Many battles of the so-called “wars of religion” were not fought over creed and what liberalism came to regard as irrational and private belief, but rather, over questions of political power.
While the story of political modernity can be told in a number of ways, a main telling emphasizes the consolidation of political power in a wholly new form: the modern state.
In order to advance the modern form of the the state, strenuous efforts were undertaken to extricate the “secular” from “religious” powers (terms which were repurposed for this project).
Among the most compact and persuasive counter-narratives to the Liberal “White Legend” Creed is this powerful essay by William T. Cavanaugh: “A Fire Strong Enough to Consume the House: The Wars of Religion and the Rise of the State.”
Cavanaugh’s essay is a tour-de-force retelling of the conventional liberal narrative. In a host of details, many gleaned from accounts of prominent historians of the early modern state (such as Richard Dunn and Anthony Giddens), Cavanaugh outlines how this story was constructed to the benefit of incipient liberal actors through both emphasis upon selective incidents and even a wholesale refashioning of the actual motives of the main historical actors.
In short, in the effort to forge the modern liberal state — the most powerful political entity ever known in the history of humanity — a story of “limited government” was told that required the cordoning off of “religion” to the private sphere, rebranding what were frequently political battles as religious battles.
Not surprisingly, the rise of a Whig polity — the party especially of the modern bourgeoisie and its attendant political class – would require a Whig interpretation of History.
From another, complementary perspective, among the best stories of this same consolidation of political power remains Bertrand de Jouvenel’s classic book On Power (1949).
Contrary to liberalism’s claim that it represents a world-historical advance in the idea of “limited government,” Jouvenel shows in his magisterial book that the modern state assiduously disassembled actual existing “federalism” of the pre-modern era through the dissolution of various competing “estates” — whether clerical or nobility.
This centralization of power was achieved in significant part through an appeal to the masses, a “people” who were promised liberation from the old aristocracy.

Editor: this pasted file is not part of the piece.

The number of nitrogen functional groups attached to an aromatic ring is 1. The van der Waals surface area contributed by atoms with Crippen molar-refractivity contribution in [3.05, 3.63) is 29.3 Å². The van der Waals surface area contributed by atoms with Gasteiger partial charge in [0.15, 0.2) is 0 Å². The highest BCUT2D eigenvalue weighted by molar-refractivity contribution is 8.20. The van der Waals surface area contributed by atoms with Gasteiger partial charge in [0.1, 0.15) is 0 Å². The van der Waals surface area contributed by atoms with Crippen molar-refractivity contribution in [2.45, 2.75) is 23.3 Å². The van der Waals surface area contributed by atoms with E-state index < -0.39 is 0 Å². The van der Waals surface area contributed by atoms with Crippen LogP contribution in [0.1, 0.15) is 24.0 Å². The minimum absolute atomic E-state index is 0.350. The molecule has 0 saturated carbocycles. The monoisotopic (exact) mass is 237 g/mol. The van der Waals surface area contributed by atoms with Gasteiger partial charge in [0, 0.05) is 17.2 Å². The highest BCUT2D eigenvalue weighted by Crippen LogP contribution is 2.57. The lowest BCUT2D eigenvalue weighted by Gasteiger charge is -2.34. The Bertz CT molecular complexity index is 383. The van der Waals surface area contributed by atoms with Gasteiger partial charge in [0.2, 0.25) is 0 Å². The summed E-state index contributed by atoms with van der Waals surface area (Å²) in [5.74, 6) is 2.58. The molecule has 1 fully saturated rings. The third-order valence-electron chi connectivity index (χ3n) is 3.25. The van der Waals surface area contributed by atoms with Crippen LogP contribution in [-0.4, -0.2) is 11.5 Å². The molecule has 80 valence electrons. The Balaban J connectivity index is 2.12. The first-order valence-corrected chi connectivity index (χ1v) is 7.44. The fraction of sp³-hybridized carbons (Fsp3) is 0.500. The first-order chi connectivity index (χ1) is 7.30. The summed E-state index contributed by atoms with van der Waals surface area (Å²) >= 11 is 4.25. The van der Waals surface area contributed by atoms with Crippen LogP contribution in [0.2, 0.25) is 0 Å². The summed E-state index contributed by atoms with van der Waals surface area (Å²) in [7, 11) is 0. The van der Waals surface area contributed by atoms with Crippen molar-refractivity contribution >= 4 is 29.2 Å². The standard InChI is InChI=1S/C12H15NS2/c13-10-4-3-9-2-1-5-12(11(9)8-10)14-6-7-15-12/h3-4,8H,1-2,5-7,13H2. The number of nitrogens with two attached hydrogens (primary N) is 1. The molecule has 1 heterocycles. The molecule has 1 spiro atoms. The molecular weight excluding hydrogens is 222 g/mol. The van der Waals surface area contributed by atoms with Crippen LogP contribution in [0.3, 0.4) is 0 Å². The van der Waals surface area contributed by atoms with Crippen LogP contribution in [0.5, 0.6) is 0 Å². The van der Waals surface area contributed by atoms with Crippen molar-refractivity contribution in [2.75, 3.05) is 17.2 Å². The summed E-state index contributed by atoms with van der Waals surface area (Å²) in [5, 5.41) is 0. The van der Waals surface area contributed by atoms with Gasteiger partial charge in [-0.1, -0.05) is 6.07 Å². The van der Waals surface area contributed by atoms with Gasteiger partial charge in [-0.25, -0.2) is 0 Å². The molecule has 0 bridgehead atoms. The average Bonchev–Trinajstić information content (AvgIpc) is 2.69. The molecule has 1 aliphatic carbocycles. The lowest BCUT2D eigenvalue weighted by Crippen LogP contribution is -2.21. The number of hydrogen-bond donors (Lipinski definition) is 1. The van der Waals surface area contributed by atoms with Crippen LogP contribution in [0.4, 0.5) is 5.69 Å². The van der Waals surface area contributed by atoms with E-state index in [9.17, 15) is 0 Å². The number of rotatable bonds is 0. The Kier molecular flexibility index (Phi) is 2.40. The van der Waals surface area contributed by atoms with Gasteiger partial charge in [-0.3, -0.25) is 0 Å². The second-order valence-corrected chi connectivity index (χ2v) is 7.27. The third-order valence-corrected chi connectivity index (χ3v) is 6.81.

Tracing the same story told in an economic vein by Karl Polanyi in The Great Transformation, Jouvenel explores the irony of how liberation from more decentralized political forms ended consolidating and magnifying the centralized power of the modern state at the expense of decentralized political power that constrained the overweening ambition of central political authority.
Yet, appropriating and redefining such terms as “liberty,” “limited government,” and “federalism,” the modern state shrouded its ascendant and consolidated power in what we today recognize as the centralized modern liberal state.
The main insights of Jouvenel’s analysis were echoed in a powerful and pressing form by Robert Nisbet in his 1953 classic text, The Quest for Community.
Like Jouvenel — but now in the wake of the twin totalitarianisms of the 20th-century — Nisbet concluded that the modern state rested upon the dissolution or effectual redefinition of various memberships and communities that once functioned as the main forms of communal identity — family, church, guild, township, college, and so forth.
Once sufficiently dissolved in all but a shell, the allegiance of the dissassociated individuals was instead directed exclusively toward the modern state. Whereas Nisbet attributed the rise of the twin totalitarianisms of fascism and communism to a modern “quest for community,” he predicted that the same dynamics would come to affect liberal democracies as well.
The modern state — the political form of the modern nation — was the wedding of liberalism’s individualism and centralization.
One hears none of this history in Fukuyama’s “just-so,” amputated version of early modernity.
His claim to empiricism is deeply marred by a mountain of unexamined assumptions and tendentious claims, all aimed to warn his listeners that any retreat from liberalism will thrust us back into the dark ages of internecine war, intolerance, and oppression.
Hence, my parting challenge to him late in our exchange: we ought to be very suspicious indeed about claims that liberalism has ushered in an era of unparalleled toleration and peace.
If anything, empirical evidence would suggest that liberalism’s foremost political instantiation — the United States — has rarely, if ever, evinced founts of toleration toward a constant but changing cast of “unacceptables,” beginning with the native population on this continent, and extending today to unwanted children who are eliminated in the name of liberty and choice. Nor should it be suggested that this nation stands an exemplar of peace toward the current (changeable, but ever-present) enemy of liberalism. By some estimates, the United States has been at war almost continuously during its existence, by some estimates, 92% of the time. Yet, we are to believe that liberalism has brought us the incontestable blessings of “peace.”